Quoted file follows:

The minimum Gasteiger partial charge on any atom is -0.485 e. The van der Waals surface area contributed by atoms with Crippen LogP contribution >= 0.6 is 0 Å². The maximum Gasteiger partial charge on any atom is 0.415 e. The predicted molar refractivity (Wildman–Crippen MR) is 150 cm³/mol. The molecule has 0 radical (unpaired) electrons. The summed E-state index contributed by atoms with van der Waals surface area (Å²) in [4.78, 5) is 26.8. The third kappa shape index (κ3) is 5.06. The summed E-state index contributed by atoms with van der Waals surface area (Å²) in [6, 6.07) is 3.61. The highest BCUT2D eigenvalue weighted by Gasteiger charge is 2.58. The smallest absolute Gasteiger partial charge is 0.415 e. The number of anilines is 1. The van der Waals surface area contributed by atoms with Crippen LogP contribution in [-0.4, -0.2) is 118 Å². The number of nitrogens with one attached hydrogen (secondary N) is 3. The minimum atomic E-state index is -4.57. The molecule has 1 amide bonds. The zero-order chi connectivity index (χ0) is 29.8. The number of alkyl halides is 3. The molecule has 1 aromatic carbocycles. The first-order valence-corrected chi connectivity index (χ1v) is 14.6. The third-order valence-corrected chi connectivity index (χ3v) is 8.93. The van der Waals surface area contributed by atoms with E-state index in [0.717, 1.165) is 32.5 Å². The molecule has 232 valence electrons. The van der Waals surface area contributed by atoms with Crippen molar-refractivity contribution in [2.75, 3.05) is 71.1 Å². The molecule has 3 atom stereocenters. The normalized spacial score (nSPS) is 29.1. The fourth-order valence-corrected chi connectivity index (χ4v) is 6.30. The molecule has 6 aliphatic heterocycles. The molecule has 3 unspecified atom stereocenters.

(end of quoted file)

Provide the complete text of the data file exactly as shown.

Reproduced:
The minimum Gasteiger partial charge on any atom is -0.485 e. The van der Waals surface area contributed by atoms with Crippen LogP contribution >= 0.6 is 0 Å². The maximum Gasteiger partial charge on any atom is 0.415 e. The predicted molar refractivity (Wildman–Crippen MR) is 150 cm³/mol. The molecule has 0 radical (unpaired) electrons. The summed E-state index contributed by atoms with van der Waals surface area (Å²) in [4.78, 5) is 26.8. The third kappa shape index (κ3) is 5.06. The summed E-state index contributed by atoms with van der Waals surface area (Å²) in [6, 6.07) is 3.61. The highest BCUT2D eigenvalue weighted by Gasteiger charge is 2.58. The smallest absolute Gasteiger partial charge is 0.415 e. The number of anilines is 1. The van der Waals surface area contributed by atoms with Crippen LogP contribution in [-0.4, -0.2) is 118 Å². The number of nitrogens with one attached hydrogen (secondary N) is 3. The minimum atomic E-state index is -4.57. The molecule has 1 amide bonds. The zero-order chi connectivity index (χ0) is 29.8. The number of alkyl halides is 3. The molecule has 1 aromatic carbocycles. The first-order valence-corrected chi connectivity index (χ1v) is 14.6. The third-order valence-corrected chi connectivity index (χ3v) is 8.93. The van der Waals surface area contributed by atoms with E-state index in [0.717, 1.165) is 32.5 Å². The molecule has 232 valence electrons. The van der Waals surface area contributed by atoms with Crippen molar-refractivity contribution in [2.75, 3.05) is 71.1 Å². The molecule has 3 atom stereocenters. The normalized spacial score (nSPS) is 29.1. The fourth-order valence-corrected chi connectivity index (χ4v) is 6.30. The molecule has 6 aliphatic heterocycles. The molecule has 3 unspecified atom stereocenters.